ANTALYA, Turkey – Ken Rose first placed a putter in his son Justin's hands at the age of one. That was back in Johannesburg in 1981 when the Rose family still lived in South Africa, and it inspired a life-long love and dedication of the sport in Justin.
That love and dedication paid off Sunday in the Turkish Airlines Open at the Regnum Carya Golof Resort when Rose jun won the tournament after beating Haotong Li, a 23-year-old shotmaking magician from China, at the first hole of a sudden-death play-off.
Not only did it give Rose, who moved with his family from South Africa to England at the age of five, victory in one of the European Tour's elite Rolex events which all have purses of $7-million and more, but he now regains the world No 1 ranking after relinquishing it to Brooks Koepka six weeks ago.
“Maybe it's even sweeter getting back to No 1 the second time around,” he gushed after the last putt had dropped.
It is also the first time in Rose's career that he has successfully defended a title as he also won here last year – refreshed, it should be said, by a holiday in South Africa with his SA-based brother and grandmother prior to the tournament.
When Rose won the 2013 US Open, he tearfully dedicated that Major triumph to his dad who passed away from cancer in 2002 aged just 57.
And no doubt Ken Rose would have looked down Sunday from wherever he is now, extremely proud of one of world golf's hardest workers and true ambassadors of the game following another worldwide win.
Rose and Li tied at the top Sunday after 72 holes of regulation play on 17-under 267, the Englishman after a 68 and the man from Shanghai following a 71. Rose led by two with four to play but Li closed the gap with the shot of the tournament at the 540-yard par-5 15th where his fabulous approach from the rough ended about 60cm from the cup for a tap-in eagle three.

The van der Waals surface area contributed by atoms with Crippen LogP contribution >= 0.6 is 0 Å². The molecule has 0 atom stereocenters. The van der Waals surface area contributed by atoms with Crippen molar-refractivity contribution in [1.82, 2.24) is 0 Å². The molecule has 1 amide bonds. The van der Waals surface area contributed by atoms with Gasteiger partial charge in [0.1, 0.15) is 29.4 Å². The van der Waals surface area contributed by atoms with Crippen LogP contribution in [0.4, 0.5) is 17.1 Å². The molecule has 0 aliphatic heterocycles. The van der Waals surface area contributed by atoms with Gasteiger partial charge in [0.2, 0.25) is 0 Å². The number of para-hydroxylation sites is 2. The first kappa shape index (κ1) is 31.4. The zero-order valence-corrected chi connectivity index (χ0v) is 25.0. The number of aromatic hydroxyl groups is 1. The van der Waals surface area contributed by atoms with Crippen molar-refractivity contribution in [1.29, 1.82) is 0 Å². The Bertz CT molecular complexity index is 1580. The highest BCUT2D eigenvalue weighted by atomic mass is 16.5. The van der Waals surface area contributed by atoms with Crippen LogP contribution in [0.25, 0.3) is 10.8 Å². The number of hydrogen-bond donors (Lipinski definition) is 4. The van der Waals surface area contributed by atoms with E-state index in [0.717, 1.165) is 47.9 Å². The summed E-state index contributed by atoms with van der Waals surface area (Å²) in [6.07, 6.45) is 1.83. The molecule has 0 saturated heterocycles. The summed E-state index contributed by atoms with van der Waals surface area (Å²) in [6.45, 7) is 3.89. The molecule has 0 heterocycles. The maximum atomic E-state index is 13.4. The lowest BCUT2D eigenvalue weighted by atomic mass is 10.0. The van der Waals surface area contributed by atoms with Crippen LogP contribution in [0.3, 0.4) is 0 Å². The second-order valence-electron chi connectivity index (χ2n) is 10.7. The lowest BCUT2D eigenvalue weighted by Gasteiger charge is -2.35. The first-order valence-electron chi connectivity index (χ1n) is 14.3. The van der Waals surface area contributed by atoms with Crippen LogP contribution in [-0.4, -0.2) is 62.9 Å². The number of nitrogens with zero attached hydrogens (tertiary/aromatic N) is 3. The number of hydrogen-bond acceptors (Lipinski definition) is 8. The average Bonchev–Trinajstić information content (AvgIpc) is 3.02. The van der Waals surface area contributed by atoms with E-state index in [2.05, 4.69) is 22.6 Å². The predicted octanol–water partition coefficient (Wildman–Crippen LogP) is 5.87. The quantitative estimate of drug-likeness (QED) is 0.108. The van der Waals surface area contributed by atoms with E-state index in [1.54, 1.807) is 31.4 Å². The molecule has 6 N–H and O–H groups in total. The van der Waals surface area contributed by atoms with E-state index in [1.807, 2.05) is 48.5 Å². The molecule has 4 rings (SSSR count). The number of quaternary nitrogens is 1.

Rose, for his part, three-putted from a long way and they were dead even. Rose birdied 16, and dropped at 17 and both dropped at 18, necessitating a play-off in which Li capitulated after a nervy three-putt from only about 10 feet.
Justin Rose MBE, 2016 Olympic gold medallist and now the owner of 23 professional wins, is a tribute both to South Africa and England as today he flies the English flag on tour.
Once, back in 2007, his coach Nick Bradley urged Rose to remember his roots. “I didn't say to him 'Let the English come out in you',” said Bradley, “I said to him 'Justin, just remember Gary Player. Let the South African come out.' “
Justin Rose. Since August 2017.— The European Tour (@EuropeanTour) November 4, 2018
Officially the world's best golfer. pic.twitter.com/UbEf1McpHf
South Africans at the tournament
Thomas Aiken was the best of the South Africans here with a tie for 10th on 272 after a final round 70. Then came Darren Fichardt on 275 (T23) and Erik van Rooyen on 278 (T35) after a solid final round 67.
Dean Burmester closed with a disappointing 75 for 280, with Trevor Immelman – on the comeback trail – on that same number, improving each day with rounds of 72, 71, 69 and 68, the 68 including a double-bogey six at his last hole, the brutal par-4 10th, where he visited the water hazard.
Rose is not playing this week's Nedbank Challenge, citing family commitments.
SA scores are:
272 - Thomas Aiken 71 65 66 70 (T10)
275 - Darren Fichardt 68 68 68 71 (T23)
278 - Erik van Rooyen 67 71 73 67 (T35)
280 - Dean Burmester 72 65 68 75, Trevor Immelman 72 71 69 68 (T47)
283 - George Coetzee 70 70 72 71 (T58)
284 - Richard Sterne 74 69 68 73 (T60)
287 - Brandon Stone 74 70 70 73 (T72)